SEC Audit Disclosure Proposal Not a Hit in Many Boardroomsby
BDO USA LLP's new survey of public company directors hits many of the hot-button regulatory and taxation issues that corporate boardrooms are discussing. Key among those concern disclosure of communications between the audit committee and external auditors, and cybersecurity.
A big majority (87 percent) of the 150 corporate directors who were polled for the 2015 BDO Board Survey said that disclosing communications between the audit committee and the external auditor, as per the concept release from the US Securities and Exchange Commission (SEC), would negatively affect that relationship.
The concept release, which was issued by the SEC on July 1, asked investors for their thoughts on whether audit committees should disclose more information about their work, including in areas like the process and criteria they use in selecting an external auditor, how often they meet with the auditor, and how they review the auditor's performance.
But many industry groups, including the Center for Audit Quality, say audit committees are increasing transparency by providing more information voluntarily on how they oversee outside auditors and additional mandated disclosures are not necessary.
âThis is consistent with the comment letters the SEC has received on this proposal, as boards are sensitive to how such disclosures may have the unintended consequence of chilling communications between their audit committees and the external auditors,â Amy Rojik, partner in BDO USA's Corporate Governance Practice, said in a written statement.
Cybersecurity presents a mix of progress in this year's survey. While most directors (69 percent) say their boards are more involved with cybersecurity than last year, and 70 percent say they have increased protections against breaches, only 34 percent report they have developed protection of their company's most important digital assets. Likewise, 45 percent have a response plan, and 35 percent have protective requirements in place for third-party vendors.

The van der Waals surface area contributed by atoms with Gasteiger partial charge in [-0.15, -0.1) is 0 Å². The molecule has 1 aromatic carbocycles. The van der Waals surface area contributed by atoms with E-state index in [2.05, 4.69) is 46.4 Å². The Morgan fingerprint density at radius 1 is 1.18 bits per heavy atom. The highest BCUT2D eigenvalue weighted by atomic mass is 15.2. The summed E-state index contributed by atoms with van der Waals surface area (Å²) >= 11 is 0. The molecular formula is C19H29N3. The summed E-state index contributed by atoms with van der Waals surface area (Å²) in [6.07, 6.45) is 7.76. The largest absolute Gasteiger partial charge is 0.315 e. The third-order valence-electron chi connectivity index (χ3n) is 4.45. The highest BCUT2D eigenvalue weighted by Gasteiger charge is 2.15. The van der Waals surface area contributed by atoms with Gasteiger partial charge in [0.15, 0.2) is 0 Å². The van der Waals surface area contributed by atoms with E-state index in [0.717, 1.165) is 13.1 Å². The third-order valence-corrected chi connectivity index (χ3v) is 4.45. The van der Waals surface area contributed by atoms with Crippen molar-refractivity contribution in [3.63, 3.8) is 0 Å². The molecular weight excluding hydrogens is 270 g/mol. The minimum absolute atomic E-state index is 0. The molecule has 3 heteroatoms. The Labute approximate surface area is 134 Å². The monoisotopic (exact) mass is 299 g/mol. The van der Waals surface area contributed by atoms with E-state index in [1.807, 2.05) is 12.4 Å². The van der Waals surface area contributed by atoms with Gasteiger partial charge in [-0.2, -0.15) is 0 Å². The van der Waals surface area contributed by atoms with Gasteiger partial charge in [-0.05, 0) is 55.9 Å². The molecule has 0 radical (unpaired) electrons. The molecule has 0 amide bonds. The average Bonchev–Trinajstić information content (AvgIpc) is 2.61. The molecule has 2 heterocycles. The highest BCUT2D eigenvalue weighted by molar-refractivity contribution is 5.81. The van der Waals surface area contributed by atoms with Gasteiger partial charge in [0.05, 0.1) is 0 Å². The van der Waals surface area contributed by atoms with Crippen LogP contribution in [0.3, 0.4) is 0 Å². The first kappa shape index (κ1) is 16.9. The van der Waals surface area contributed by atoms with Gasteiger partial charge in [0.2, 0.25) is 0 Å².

On the brighter side, 87 percent of directors say they now are briefed on cybersecurity at least annually â and about a third of those directors are briefed at least quarterly. Last year, 71 percent reported annual briefings. Only 13 percent reported no briefings at all this year, compared to 29 percent last year.
Here are quick highlights of seven other survey issues.
Clawbacks. The SEC's proposal to require public companies to recoup or claw back incentives for top executives if there are material errors in financial statements got 72 percent of directors' support. But 78 percent say boards should be allowed to decide if clawbacks will be used.
âCadillac tax.' Employers that pay health-benefit costs of more than $10,200 for individuals and $27,500 for families will face a 40 percent excise tax, called the âCadillac tax,â starting in 2018 under the Affordable Care Act. Forty percent of directors say their companies will be affected by the tax, and 65 percent of those affected expect to make changes to avoid the levy. Most (95 percent) say they expect to shift to higher-deductible health plans that require employees to pay more for medical expenses out of pocket, and 86 percent expect to drop high-cost plans.
Tax extenders. Seventy-seven percent of directors say the 50 or so tax provisions, such as the research and development credit and bonus depreciation, that Congress usually votes to extend at the last minute should be made permanent.
Consumption tax. Nearly half (49 percent) of directors favor replacing the corporate and personal income tax with a tax on consumption. That's up from last year's 40 percent in favor of the switch.
Pay for performance. The SEC proposes that public companies must report how their senior executives' pay for the past five years compares to total shareholder return during the same period. Half (51 percent) of directors say total shareholder return is an appropriate performance gauge. However, 52 percent say they don't intend to add total shareholder return as a gauge. About a third (31 percent) already use total shareholder return.
CEO-median employee pay ratio. Beginning in 2018, public companies will have to disclose the ratio of median employee pay to the CEO's pay, based on 2017 compensation. Less than half (43 percent) of directors say they are familiar with the new requirement but have yet to take any action, while 39 percent already are calculating pay ratios. The majority of directors (74 percent) don't think the ratio is helpful or meaningful to investors. A majority (58 percent) also believe the ratio could prompt outsourcing low-wage work to outside contractors.
Political contributions. Slightly more than half (53 percent) of directors believe the SEC should develop mandatory disclosure rules for corporate political contributions.
Terry Sheridan is an award-winning journalist who has covered real estate, mortgage finance, health care, insurance, personal finance, and accounting and taxation issues for newspapers, magazines, and websites. A Chicago native and former South Florida resident, she now lives in New England.